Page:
About the AAU university library
The university library is AAU’s academic information centre and provides literature and information media for studying, research, teaching and continuing education. Furthermore, the university library also offers members of the general public in Carinthia specialist literature as part of an academic general library. The AAU university library is the largest library in Carinthia. The origins of the library date back to the second half of the sixteenth century. The university library is home to around 950,000 printed books and extensive e-resources. In addition to the academic literature that serves research and teaching purposes, the university library also houses valuable special collections: the Karl Popper Archives, the Joseph Buttinger library, the Goess library and the Broch library. The special collections are home to 30,000 old prints, 700 early prints, 271 incunables, 374 paper manuscripts and 66 parchment manuscripts.
For questions related to use (loans, student IDs etc.)
Telephone: +43 463 2700 9580
Email: schalter [dot] bibliothek [at] aau [dot] at
For questions related to literature searches
Telephone: +43 463 2700 9589
Email: info [dot] bibliothek [at] aau [dot] at
Telephone: +43 463 2700 9566
Email: fernleihe [dot] bibliothek [at] aau [dot] at
Tours for school pupils
Telephone: +43 (0)463 2700 9512
Email: lisa [dot] trattner [at] aau [dot] at
University library Vienna site
Secretary of management
Telephone: +43 463 2700 9502
Email: sekretariat [dot] bibliothek [at] aau [dot] at
For questions about training and internships
Email: ausbildung [dot] bibliothek [at] aau [dot] at
History of the AAU university library
The origins of the library date back to the second half of the sixteenth century. The Protestant ministers of the noble Latin school needed teaching material for their work at the “Collegium sapientiae et pietatis” (established in 1552); the doctors and lawyers of the Estates needed manuals and specialist literature. This gave rise to the Estate Library, from which the first documented loan dates back to 15 July 1570. The last rector of the school, Hieronymus Megiser (1593-1601), drew up the first library regulations and created an index for the library’s entire catalogue.
During the course of the Counter-Reformation, the Protestant school was closed down in 1601. The Jesuits led what was now the “Collegium Societas Jesu” and took charge of the library for the next 175 years. As the number of pupils grew every year, the library collection also needed to be expanded considerably. In 1685, a special student lending library was set up to meet the demand. This was made possible thanks to donations from the nobility.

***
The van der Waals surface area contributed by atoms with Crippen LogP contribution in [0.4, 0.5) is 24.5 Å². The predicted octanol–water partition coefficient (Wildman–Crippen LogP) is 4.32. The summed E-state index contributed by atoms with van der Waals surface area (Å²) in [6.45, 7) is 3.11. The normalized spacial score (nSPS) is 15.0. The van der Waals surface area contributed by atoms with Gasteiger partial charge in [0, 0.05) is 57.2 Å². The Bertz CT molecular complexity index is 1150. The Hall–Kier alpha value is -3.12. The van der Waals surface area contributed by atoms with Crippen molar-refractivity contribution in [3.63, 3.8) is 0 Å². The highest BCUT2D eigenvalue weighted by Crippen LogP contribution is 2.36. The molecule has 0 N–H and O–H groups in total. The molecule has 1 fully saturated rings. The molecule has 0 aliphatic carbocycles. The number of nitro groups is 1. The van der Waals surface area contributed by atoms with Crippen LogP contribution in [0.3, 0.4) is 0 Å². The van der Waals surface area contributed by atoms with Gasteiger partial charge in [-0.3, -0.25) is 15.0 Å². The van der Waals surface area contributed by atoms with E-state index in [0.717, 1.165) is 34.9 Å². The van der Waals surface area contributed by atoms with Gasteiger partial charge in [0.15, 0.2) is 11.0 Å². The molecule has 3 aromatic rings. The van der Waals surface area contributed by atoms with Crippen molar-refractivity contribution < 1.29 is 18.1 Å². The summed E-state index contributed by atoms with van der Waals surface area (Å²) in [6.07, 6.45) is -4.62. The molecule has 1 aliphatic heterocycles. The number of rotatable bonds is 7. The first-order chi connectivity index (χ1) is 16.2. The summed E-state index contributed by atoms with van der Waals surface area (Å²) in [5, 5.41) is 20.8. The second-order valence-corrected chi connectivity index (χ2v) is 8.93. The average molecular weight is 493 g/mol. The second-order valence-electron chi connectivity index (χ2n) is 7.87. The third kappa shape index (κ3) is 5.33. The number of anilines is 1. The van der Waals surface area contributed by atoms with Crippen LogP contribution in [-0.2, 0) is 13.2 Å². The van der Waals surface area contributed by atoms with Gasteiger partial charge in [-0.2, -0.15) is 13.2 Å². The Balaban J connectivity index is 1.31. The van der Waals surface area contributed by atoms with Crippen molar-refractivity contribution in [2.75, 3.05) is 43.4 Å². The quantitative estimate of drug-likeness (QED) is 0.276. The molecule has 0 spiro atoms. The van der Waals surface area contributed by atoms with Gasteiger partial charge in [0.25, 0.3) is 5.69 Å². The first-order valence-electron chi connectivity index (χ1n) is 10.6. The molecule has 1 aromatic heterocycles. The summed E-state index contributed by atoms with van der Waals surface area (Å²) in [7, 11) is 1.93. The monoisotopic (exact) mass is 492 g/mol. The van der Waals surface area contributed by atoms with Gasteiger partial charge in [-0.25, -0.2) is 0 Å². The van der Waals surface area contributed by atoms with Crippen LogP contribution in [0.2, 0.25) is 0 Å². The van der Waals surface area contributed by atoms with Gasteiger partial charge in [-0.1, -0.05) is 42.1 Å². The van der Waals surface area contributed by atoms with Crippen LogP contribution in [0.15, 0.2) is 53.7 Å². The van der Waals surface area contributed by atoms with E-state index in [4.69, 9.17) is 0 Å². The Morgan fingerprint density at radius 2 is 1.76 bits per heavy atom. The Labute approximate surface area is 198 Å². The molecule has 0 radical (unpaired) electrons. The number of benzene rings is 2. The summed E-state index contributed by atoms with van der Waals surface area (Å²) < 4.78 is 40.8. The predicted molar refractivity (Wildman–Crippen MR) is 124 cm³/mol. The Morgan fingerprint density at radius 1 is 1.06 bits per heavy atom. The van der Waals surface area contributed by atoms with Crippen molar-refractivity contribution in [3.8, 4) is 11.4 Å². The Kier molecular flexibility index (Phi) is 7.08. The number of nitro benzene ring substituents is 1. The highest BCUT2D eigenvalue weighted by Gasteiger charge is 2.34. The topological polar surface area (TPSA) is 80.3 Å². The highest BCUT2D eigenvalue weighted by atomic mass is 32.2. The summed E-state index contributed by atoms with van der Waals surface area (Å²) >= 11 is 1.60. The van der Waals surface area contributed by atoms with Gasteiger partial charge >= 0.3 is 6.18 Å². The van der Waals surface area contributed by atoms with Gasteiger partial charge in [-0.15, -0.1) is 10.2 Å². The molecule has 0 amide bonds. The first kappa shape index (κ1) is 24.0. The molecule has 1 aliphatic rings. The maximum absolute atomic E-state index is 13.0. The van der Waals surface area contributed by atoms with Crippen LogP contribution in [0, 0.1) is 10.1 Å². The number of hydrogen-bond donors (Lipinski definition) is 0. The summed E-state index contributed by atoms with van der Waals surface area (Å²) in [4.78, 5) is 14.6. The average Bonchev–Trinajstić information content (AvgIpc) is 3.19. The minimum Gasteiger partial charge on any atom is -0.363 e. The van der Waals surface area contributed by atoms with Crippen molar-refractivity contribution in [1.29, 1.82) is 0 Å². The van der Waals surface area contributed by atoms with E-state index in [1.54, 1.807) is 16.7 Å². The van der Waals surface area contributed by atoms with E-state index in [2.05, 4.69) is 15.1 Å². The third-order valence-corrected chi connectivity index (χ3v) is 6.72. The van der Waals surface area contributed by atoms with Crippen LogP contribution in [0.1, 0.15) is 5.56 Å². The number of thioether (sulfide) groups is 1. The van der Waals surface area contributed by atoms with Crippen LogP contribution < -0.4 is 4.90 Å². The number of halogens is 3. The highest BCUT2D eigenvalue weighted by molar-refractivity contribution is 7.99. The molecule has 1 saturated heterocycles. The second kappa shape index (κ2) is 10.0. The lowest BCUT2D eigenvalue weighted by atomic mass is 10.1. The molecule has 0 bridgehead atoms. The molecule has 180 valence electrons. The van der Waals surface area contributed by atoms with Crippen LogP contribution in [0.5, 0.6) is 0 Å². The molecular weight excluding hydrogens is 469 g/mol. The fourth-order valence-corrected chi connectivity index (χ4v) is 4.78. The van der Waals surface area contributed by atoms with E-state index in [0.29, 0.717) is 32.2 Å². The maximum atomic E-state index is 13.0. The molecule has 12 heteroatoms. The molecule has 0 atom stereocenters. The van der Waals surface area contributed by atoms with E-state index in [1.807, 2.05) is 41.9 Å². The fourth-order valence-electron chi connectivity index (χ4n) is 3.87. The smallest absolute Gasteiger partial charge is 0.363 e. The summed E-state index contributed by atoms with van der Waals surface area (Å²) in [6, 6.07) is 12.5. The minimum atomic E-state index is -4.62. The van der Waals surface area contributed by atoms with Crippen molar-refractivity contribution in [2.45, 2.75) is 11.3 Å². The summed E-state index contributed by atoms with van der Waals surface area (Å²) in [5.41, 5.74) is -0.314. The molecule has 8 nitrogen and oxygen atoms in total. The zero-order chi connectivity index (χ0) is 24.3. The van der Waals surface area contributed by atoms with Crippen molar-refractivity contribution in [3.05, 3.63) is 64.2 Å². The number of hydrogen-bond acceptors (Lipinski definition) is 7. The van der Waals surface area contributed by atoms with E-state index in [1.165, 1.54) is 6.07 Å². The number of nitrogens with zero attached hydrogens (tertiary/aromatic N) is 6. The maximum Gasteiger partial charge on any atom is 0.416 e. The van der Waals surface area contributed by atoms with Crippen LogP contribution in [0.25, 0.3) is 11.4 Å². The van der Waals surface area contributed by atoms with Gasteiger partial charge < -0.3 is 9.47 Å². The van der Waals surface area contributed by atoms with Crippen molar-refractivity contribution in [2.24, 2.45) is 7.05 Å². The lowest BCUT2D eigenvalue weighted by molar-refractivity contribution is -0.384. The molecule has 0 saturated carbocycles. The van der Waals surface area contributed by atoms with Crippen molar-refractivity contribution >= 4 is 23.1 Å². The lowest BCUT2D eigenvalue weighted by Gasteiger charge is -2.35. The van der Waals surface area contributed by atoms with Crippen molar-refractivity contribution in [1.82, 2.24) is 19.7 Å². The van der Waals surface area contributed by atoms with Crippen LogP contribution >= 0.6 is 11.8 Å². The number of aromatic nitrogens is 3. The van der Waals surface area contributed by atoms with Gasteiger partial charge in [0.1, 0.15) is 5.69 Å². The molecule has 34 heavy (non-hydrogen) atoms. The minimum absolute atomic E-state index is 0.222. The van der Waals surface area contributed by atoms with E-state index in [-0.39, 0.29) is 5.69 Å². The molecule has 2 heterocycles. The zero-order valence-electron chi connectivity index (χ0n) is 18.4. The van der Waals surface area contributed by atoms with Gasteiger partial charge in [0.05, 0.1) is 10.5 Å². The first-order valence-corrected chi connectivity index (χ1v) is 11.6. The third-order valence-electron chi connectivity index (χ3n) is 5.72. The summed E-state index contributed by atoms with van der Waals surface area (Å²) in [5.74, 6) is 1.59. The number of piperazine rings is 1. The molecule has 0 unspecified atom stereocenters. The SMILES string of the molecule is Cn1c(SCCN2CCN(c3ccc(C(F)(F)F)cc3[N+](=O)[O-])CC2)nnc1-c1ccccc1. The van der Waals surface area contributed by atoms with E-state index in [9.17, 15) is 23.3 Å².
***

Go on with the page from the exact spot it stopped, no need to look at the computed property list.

After the abolition of the Jesuit Order, the library became a public institution in 1775, and was called the “K.K. Lycealbibliothek” and later “K.K. Study Library“.
This library integrated libraries and archives from Carinthian monasteries that had been dissolved according to the “new spirit” of Josephinism into its collection. As a result, mainly ecclesiastical functional writings and legal texts were added to the collection.
In 1806, the donation of the extensive Goëss library, a typical 18th century noble library containing valuable manuscripts, incunables and early prints, meant significant growth for the collection. Furthermore, the 19th century and the first half of the 20th century was a difficult period: very few financial and human resources were available, often not even enough to provisionally guarantee ongoing operations.
The Second World War meant that foreign books could no longer be acquired. The Study Library, as a beneficiary of the National Socialist art theft policy, was awarded the 105,000 volumes of the esteemed libraries of the St Andrä Jesuit monastery, the Tanzenberg abbey and the St George and St Paul monasteries, which had been expropriated during the “storming of the monasteries” (1940/41) and converted into National Socialist establishments. After the end of the war, the books that had been stored in various warehouses of the Study library were returned, and the information on their illegal origins and the intentions to acquire them was withheld. A restitution research project (2008-11) located a large number of looted volumes from parish libraries in the collection, from where books had also been confiscated. They were restituted on 20.1.2016.
The majority of the collection had been relocated from Klagenfurt to Tanzenberg monastery during the Allied air raids, and was returned undamaged to the Study Library after the end of the war.
The library underwent another decisive change in 1971: one year before, the University for Educational Sciences had been established, with the Study Library becoming the University Library. This considerably expanded the university’s range of tasks and resources. The relocation to completely new premises on the university campus was the start of a period of rapid growth. In 1975, it became the University Library of the University for Educational Sciences, and in 1993 it became the AAU university library.
In addition to the scientific literature that serves research and teaching purposes, two extensive collections are of special interest: the Joseph Buttinger collection, a private collection with a focus on socialism, sociology, economics and exile literature, and the Karl Popper Archives, which was absorbed into the AAU university library collection in 1995. The library also collects all works published in Carinthia.